Section 260. The division shall have the following powers and duties: (i) to administer and enforce the provisions of this chapter; (ii) to adopt and promulgate such rules and regulations governing the licensure and the operation of private occupational schools as may be necessary to promote the public, health, welfare, and safety of citizens of the commonwealth including mandating liability insurance and other such requirements; (iii) to grant licenses to qualified applicants; (iv) to approve the curriculum, instructors, and staff of licensed schools; (v) to investigate complaints, conduct inspections, review billing and student records, and set and administer penalties as defined in sections 259 through 273 of this chapter for fraudulent, deceptive or professionally incompetent and unsafe practices and for violations of rules and regulations promulgated by the division, and (vi) to review, under subsection (b) of section 172 of chapter 6, the criminal offender record information of principals, administrators, employees, and other individuals related to private occupational schools for purposes of licensure and reviewing complaints.

Section 261. All private occupational schools operating in the commonwealth shall be licensed by the division; provided, however, that the provisions of this chapter shall not apply to:

1. A school, college or other educational institution regularly chartered and authorized by the commonwealth to grant degrees; however, this exemption shall not apply to non-degree programs offered through such a school, college or other educational institution by a third party;

2. A school conducted by any persons or entities for the education and training of their own employees with no fee or tuition being charged to the employee;

3. A school exclusively engaged in training persons with disabilities;

4. A school providing distance learning/online/correspondence services having no place of business in the commonwealth;

5. Recreational programs conducted for the purpose of relaxation and enjoyment regarding instruction in non-occupational pastimes, exercise, or other such diversions;

6. Programs owned and operated by established religious institutions for the purpose of providing religious instruction;

7. Courses of instruction conducted by a public school district or combination of public school districts;

8. Private schools or programs conducted for the education of students in grades pre-kindergarten through twelve;

9. Incidental training associated with the purchase of a product from said vendor, if the training is to familiarize the purchaser with its use and the purchaser is not awarded any form of a certificate or diploma for having received the training;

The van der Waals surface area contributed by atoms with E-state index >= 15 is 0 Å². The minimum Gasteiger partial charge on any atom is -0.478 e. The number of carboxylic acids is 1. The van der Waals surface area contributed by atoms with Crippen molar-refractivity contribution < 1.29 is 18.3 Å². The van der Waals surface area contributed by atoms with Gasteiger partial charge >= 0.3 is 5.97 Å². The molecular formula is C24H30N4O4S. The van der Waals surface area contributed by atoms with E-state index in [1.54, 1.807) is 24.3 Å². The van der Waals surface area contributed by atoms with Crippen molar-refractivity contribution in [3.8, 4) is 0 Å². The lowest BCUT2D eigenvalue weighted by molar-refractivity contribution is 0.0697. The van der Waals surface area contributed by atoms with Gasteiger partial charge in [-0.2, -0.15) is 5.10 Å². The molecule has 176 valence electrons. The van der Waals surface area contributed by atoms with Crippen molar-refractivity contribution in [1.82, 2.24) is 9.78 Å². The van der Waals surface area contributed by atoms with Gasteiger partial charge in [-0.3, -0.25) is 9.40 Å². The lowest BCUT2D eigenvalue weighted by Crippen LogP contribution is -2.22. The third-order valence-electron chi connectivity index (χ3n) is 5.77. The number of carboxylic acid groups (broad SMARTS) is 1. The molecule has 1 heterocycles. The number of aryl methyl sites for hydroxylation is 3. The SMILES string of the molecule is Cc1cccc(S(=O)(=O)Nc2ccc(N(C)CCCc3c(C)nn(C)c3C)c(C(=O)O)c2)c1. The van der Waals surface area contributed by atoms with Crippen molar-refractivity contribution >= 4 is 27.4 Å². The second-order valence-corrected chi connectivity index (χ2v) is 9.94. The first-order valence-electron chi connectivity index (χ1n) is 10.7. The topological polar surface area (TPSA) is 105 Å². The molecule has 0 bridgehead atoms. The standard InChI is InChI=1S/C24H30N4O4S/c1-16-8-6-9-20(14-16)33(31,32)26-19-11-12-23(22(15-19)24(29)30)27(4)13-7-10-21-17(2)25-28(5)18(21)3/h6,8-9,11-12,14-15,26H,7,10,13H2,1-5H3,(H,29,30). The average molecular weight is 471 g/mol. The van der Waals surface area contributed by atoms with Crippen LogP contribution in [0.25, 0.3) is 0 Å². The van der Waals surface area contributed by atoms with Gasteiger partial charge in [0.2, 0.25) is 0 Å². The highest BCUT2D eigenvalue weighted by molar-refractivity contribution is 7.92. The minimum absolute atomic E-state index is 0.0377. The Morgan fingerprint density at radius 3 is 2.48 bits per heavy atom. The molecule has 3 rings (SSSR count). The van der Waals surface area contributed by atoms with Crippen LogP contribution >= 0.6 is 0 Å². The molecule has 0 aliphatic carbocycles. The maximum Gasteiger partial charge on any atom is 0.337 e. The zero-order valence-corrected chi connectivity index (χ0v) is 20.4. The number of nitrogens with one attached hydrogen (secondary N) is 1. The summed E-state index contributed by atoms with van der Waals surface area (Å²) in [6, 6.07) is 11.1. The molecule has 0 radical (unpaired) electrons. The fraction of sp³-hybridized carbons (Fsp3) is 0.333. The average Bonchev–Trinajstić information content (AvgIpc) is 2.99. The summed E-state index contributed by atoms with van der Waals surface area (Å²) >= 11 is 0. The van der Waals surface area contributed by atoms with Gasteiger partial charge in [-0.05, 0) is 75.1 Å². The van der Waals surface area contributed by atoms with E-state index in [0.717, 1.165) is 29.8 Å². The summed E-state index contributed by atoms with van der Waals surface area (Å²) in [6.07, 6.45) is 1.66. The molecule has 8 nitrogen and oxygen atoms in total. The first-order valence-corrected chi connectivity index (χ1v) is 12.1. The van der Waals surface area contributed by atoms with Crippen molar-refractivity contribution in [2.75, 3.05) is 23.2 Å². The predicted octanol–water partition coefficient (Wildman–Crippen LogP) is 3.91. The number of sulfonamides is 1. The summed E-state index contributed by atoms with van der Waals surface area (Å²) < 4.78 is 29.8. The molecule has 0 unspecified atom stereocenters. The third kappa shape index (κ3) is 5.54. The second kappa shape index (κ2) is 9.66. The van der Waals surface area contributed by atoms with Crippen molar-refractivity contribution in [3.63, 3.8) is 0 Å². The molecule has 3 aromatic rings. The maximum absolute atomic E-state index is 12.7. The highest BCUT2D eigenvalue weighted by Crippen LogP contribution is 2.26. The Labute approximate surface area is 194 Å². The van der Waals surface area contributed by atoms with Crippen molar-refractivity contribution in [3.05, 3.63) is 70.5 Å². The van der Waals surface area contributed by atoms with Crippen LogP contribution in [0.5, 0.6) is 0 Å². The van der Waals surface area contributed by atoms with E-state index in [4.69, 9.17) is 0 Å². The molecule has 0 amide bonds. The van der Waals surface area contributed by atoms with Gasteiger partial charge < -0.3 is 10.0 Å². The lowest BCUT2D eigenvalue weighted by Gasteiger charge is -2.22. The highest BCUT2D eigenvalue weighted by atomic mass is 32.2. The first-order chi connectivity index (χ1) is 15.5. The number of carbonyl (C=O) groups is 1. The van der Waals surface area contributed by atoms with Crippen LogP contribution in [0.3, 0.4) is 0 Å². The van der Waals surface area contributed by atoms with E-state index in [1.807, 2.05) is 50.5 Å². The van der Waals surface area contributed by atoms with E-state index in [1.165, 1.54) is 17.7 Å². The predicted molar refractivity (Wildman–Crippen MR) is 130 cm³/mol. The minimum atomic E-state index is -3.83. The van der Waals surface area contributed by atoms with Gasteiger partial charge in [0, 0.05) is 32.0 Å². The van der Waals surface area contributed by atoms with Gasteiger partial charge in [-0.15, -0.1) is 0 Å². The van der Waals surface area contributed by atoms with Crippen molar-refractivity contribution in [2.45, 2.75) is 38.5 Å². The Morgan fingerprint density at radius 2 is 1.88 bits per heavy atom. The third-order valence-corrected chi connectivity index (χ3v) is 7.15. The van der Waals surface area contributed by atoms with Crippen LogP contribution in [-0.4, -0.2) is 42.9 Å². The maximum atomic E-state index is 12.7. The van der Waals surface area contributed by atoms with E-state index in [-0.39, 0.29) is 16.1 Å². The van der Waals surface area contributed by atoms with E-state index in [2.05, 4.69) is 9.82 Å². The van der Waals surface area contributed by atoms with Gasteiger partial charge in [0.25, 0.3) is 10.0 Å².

10. Tractor trailer schools licensed by the registry of motor vehicles; or

11. Such other programs as shall be designated by the division.

Section 262. Any person or entity desiring to operate a private occupational school within the commonwealth shall submit to the state auditor, in the manner prescribed by the auditor, such financial information as may be required, including but not limited to ownership and organization of the school, the financial condition of the school, and the form and content of the student enrollment agreement to be used by the school. In carrying out the provisions of this section, the auditor is authorized to review the full records of the school and may carry out on-site reviews of the school.

If, after investigation, the state auditor finds the applicant is financially qualified to operate a private occupational school, the division shall be notified of the applicant's eligibility to apply for a license to operate a private occupational school. The state auditor shall thereafter re-establish the eligibility of licensees as requested by the division as well as when the state auditor deems, in his or her discretion, that such an evaluation is appropriate; provided, however, that each licensee shall be reviewed by the auditor at least once every 3 years. License renewal shall be granted only after such an investigation has been conducted and certification of the financial eligibility of the applicant for renewal has been made by the state auditor. The state auditor's finding of eligibility shall not be construed as the granting of a license by the division.

If the state auditor finds that an applicant or licensee is not financially responsible and qualified to operate a private occupational school, certification of financial eligibility shall be denied and the auditor shall state the reasons for denial in writing.

Notwithstanding the provisions of section 12 of chapter 11 pertaining to maintenance of the records in the department of the state auditor, such financial information submitted to the state auditor shall be retained in the office of the state auditor and shall not be classified as public records.